Romance your home with European hand-tied spiral bouquets.
Whether a few plucked flowers fresh from a meadow, a rose or two from the garden, or a bunch of blooms purchased from a florist, there is no gift more enchanting than a floral bouquet. But beyond an impromptu gift or bridal adornment, a new breed of hand-tied spiral bouquets -- originating in Europe -- has unfurled as a unique form of floral arrangement for the home.
Not simply a loose, informal handful of flowers, these European hand-tied spiral bouquets are characterized by their symmetrical, circular structure, created by layering flower stems diagonally around a central point.
Separate, Clean, and CutStep 1
1. Start with an uneven number of flower varieties, separating them by type on your work surface. To keep your first attempt more manageable, start with five of each flower. Use primarily "filler" and "mass" flowers -- "fluffy" types (seeded eucalyptus, roses) -- rather than "form" flowers (gladiolus, bird-of-paradise). Clean the stem of each flower halfway down by stripping it of all branches or leaves. Trim the stems diagonally with a knife or pruner, keeping all the blooms roughly the same length.
Grasp Clusters at Pivot PointsStep 2
2. Create your first cluster of blooms by selecting one of each flower type; grasp the grouping with your thumb and index finger halfway down the stems. It is important to hold the bouquet in the middle to create the spiral effect. The finished hourglass shape can only be achieved by holding it with these two fingers. If you try to hold the bouquet with your entire hand, the spiral effect does not occur, but rather the stems remain flat and parallel against each other.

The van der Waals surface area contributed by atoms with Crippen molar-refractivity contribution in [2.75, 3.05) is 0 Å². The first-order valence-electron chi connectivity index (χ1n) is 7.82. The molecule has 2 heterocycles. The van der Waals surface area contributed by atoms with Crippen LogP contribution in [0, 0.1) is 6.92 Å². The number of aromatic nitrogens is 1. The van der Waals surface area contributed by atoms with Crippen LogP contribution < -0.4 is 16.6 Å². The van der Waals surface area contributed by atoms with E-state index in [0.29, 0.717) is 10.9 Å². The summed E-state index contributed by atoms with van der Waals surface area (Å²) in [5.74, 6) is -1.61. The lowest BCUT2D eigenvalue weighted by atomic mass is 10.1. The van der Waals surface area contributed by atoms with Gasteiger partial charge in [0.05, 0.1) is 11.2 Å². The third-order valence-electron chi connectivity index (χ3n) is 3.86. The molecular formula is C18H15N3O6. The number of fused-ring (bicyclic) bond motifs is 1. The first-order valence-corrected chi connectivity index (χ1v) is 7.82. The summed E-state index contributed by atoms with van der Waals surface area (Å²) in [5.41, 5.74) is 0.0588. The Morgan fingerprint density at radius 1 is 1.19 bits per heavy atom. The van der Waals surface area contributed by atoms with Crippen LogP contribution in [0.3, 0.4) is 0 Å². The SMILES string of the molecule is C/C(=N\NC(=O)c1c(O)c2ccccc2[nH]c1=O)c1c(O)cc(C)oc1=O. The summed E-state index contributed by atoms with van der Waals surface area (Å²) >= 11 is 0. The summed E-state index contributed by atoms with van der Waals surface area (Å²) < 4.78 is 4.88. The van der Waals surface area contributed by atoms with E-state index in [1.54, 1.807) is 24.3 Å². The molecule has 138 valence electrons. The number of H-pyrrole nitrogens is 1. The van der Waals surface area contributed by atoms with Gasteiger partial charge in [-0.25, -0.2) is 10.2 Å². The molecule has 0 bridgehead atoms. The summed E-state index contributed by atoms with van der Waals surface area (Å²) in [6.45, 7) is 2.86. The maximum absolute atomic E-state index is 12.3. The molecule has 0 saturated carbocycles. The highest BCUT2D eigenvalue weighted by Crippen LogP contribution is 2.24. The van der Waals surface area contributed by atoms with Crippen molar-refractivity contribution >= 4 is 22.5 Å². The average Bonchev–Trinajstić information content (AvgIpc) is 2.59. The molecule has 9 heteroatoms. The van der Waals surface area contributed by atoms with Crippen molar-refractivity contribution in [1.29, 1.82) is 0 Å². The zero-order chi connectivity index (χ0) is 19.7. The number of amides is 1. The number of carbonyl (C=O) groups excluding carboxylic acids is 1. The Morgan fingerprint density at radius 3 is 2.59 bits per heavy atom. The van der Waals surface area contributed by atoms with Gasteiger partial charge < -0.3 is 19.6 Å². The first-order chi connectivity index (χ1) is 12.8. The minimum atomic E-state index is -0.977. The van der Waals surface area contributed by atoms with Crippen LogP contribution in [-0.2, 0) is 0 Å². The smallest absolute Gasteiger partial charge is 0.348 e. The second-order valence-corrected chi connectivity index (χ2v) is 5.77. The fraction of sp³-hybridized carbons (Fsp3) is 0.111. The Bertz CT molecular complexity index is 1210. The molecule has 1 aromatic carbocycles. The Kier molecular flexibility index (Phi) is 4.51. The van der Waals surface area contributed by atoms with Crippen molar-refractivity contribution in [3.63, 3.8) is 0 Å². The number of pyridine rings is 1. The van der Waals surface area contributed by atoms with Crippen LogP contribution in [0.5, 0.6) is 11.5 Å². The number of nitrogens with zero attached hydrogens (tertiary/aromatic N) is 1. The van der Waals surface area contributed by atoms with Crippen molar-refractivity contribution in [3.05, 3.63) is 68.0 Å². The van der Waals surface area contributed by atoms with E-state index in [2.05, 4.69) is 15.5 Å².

Layer InStep 3
3. Using the same sequence each time, layer each new flower stem one at a time, rotating the cluster between your thumb and index finger and laying each stem at a diagonal on top of the previous stem. This diagonal layering begins to create the spiral shape. Continue to repeat the pattern of flowers, but trust your eye if you need to modify the sequence occasionally to space the flowers evenly. The repetition of a pattern is what makes these bouquets unique.
Wrap to SecureStep 5
5. To secure the bouquet, wrap a string (use ribbon or raffia for a more decorative look) clockwise around the stems. Start with the beginning of the string under your thumb. After five or six complete revolutions, pull the string up through the middle of the stem cluster to lock the flowers in place.
This wooden Shaker box, with a low round glass vase inside, is the perfect accent to these flowers.
- Choose the right container. Generally a vase should be one-half the height of your finished bouquet. Glass vases allow the interesting spiral shape to show through.
- Place your bouquet in a clean container to reduce bacteria and extend the life of the flowers. Add "flower food," readily available at any nursery or florist, to the water.
- Select flowers with dimensions complementary to your container.
- Consider sticking to minimal color variation, although with practice, unexpected combinations can create refreshing effects.
- Add textural differences to the bouquet with varying shapes of flowers, such as spiked grasses mixed with soft-petal blooms.
- Hold the bouquet with your weaker hand -- most people find it easier to hold the bouquet with their left hand, if they are right-handed (or vice versa), to allow spiraling with their favored hand.